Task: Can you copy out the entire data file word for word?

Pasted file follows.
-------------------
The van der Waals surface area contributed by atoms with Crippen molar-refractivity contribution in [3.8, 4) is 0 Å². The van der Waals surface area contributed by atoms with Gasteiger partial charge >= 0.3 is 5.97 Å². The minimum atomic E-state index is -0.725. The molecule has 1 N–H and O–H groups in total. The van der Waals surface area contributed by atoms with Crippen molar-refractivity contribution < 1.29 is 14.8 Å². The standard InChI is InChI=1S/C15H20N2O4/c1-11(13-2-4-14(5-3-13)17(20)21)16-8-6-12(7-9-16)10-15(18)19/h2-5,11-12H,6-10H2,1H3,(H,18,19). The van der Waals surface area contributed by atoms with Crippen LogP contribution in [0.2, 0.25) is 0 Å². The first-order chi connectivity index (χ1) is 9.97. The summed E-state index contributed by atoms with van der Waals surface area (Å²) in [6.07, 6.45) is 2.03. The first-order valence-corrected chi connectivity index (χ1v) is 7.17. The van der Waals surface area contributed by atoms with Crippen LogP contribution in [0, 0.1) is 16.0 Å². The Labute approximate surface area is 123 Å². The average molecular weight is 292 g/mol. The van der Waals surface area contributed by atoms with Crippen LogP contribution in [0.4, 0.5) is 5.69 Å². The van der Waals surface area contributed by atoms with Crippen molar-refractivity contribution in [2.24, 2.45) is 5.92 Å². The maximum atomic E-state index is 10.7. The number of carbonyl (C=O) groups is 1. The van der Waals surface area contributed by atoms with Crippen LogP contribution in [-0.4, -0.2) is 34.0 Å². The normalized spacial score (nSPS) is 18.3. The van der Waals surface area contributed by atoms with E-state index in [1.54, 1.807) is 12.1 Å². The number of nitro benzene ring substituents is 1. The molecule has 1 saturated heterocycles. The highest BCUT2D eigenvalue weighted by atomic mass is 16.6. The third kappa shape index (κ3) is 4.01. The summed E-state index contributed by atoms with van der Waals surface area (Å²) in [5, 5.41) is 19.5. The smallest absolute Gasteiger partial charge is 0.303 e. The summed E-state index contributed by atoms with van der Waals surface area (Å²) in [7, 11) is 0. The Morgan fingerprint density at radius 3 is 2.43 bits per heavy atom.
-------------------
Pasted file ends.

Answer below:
The van der Waals surface area contributed by atoms with Crippen molar-refractivity contribution in [3.8, 4) is 0 Å². The van der Waals surface area contributed by atoms with Gasteiger partial charge >= 0.3 is 5.97 Å². The minimum atomic E-state index is -0.725. The molecule has 1 N–H and O–H groups in total. The van der Waals surface area contributed by atoms with Crippen molar-refractivity contribution < 1.29 is 14.8 Å². The standard InChI is InChI=1S/C15H20N2O4/c1-11(13-2-4-14(5-3-13)17(20)21)16-8-6-12(7-9-16)10-15(18)19/h2-5,11-12H,6-10H2,1H3,(H,18,19). The van der Waals surface area contributed by atoms with Crippen LogP contribution in [0.2, 0.25) is 0 Å². The first-order chi connectivity index (χ1) is 9.97. The summed E-state index contributed by atoms with van der Waals surface area (Å²) in [6.07, 6.45) is 2.03. The first-order valence-corrected chi connectivity index (χ1v) is 7.17. The van der Waals surface area contributed by atoms with Crippen LogP contribution in [0, 0.1) is 16.0 Å². The Labute approximate surface area is 123 Å². The average molecular weight is 292 g/mol. The van der Waals surface area contributed by atoms with Crippen LogP contribution in [0.4, 0.5) is 5.69 Å². The van der Waals surface area contributed by atoms with Crippen molar-refractivity contribution in [2.24, 2.45) is 5.92 Å². The maximum atomic E-state index is 10.7. The number of carbonyl (C=O) groups is 1. The van der Waals surface area contributed by atoms with Crippen LogP contribution in [-0.4, -0.2) is 34.0 Å². The normalized spacial score (nSPS) is 18.3. The van der Waals surface area contributed by atoms with E-state index in [1.54, 1.807) is 12.1 Å². The number of nitro benzene ring substituents is 1. The molecule has 1 saturated heterocycles. The highest BCUT2D eigenvalue weighted by atomic mass is 16.6. The third kappa shape index (κ3) is 4.01. The summed E-state index contributed by atoms with van der Waals surface area (Å²) in [5, 5.41) is 19.5. The smallest absolute Gasteiger partial charge is 0.303 e. The summed E-state index contributed by atoms with van der Waals surface area (Å²) in [7, 11) is 0. The Morgan fingerprint density at radius 3 is 2.43 bits per heavy atom.